GEORGIA: Violence Continues Despite Case Against Perpetrators.

by Felix Corley, Keston News Service, 29 March 2001

Despite the case being prepared by the Tbilisi procuracy against defrocked Orthodox priest Basil Mkalavishvili (see KNS 23 March 2001), violence against religious minorities continues. Keston News Service has learned from Jehovah’s Witness sources in Georgia of three attacks since the General Prosecutor ordered the case to be brought on 16 March.

On 27 March a mob of 30 men led by one identified by the Jehovah’s Witnesses as an Orthodox priest, Father Teimuraz, broke up a meeting of Jehovah's Witnesses in the town of Rustavi south of the capital Tbilisi, ransacking the private home where they were gathered. The men destroyed equipment, threw personal property out of the windows, and stole 300 lari (145 US$ 100 GBP) and the deed to the home. Police stood and watched as the thieves made off with personal property. ‘This mob broke into my home and demolished it in broad daylight,’ said the owner, Jimsher Gogelashvili. ‘The police obviously approve and are authorised to ignore such violence’.

On 28 March around 20 men gathered in an open-air public market and set fire to Jehovah’s Witness literature. Five of the men were identified as the ones who had broken up the meeting the previous day. Police declined to intervene in the book-burning.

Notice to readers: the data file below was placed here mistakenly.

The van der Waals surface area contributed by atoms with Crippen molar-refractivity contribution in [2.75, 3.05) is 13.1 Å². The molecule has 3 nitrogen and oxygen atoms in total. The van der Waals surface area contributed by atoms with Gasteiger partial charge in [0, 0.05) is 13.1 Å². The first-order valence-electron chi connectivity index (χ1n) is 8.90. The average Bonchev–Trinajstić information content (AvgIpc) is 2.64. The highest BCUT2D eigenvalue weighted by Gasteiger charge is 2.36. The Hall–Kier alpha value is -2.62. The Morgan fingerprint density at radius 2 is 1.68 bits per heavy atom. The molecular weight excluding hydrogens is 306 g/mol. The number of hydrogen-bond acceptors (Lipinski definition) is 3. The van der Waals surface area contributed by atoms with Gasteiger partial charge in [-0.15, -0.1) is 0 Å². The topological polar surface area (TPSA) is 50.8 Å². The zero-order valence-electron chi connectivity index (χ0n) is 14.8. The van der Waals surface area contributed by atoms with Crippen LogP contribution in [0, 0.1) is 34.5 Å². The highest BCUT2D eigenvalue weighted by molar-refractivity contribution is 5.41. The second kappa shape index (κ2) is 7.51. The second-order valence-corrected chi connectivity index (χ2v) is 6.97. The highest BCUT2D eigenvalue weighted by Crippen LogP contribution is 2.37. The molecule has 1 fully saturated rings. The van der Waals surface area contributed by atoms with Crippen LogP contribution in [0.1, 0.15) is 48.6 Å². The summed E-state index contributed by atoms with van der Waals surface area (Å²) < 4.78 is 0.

The same sources said that on 16 March Mkalavishvili and a mob of his followers seized several thousand Jehovah’s Witness brochures from a printing works located in the Samto Chemical building in Tbilisi and burned them publicly outside the building. Rustavi 2 TV reported that police stood by and watched, making no attempt to intervene. Only after the literature was completely burned did police alert the fire department. In a live television broadcast that same evening, the sources report, Mkalavishvili renewed his threats of violence against Baptists, Jehovah's Witnesses and other religious minorities.

To date, the government has ignored all internal and international pleas to put a stop to the violence, including a petition signed by over 130,000 Georgian citizens. ‘It is evident that certain Orthodox priests in the country view the inaction on the part of the government as a signal that attacks on religious minorities are acceptable,’ stated Inga Geliashvili, lawyer for the Jehovah's Witnesses. ‘Both the government and the [Orthodox] Church say they condemn such violence, but neither take any action whatsoever to stop it’.

Gia Sulkhanishvili, counsellor at the Georgian Embassy in London, told Keston by telephone on 28 March that the religious violence is 'a sad story' and is 'very embarrassing for the Georgian government - and it has now begun to realise it'. He reported that on 27 March the justice minister Mikheil Saakashvili had condemned the violence in televised remarks. He added that his embassy had received a lot of letters about why Mkalavishvili and his supporters were not arrested and the violence halted, and the embassy had enquired of the government in Tbilisi, though it was waiting for a response. 'We have written to ask why one radical extremist can take the law into his own hands.' (END)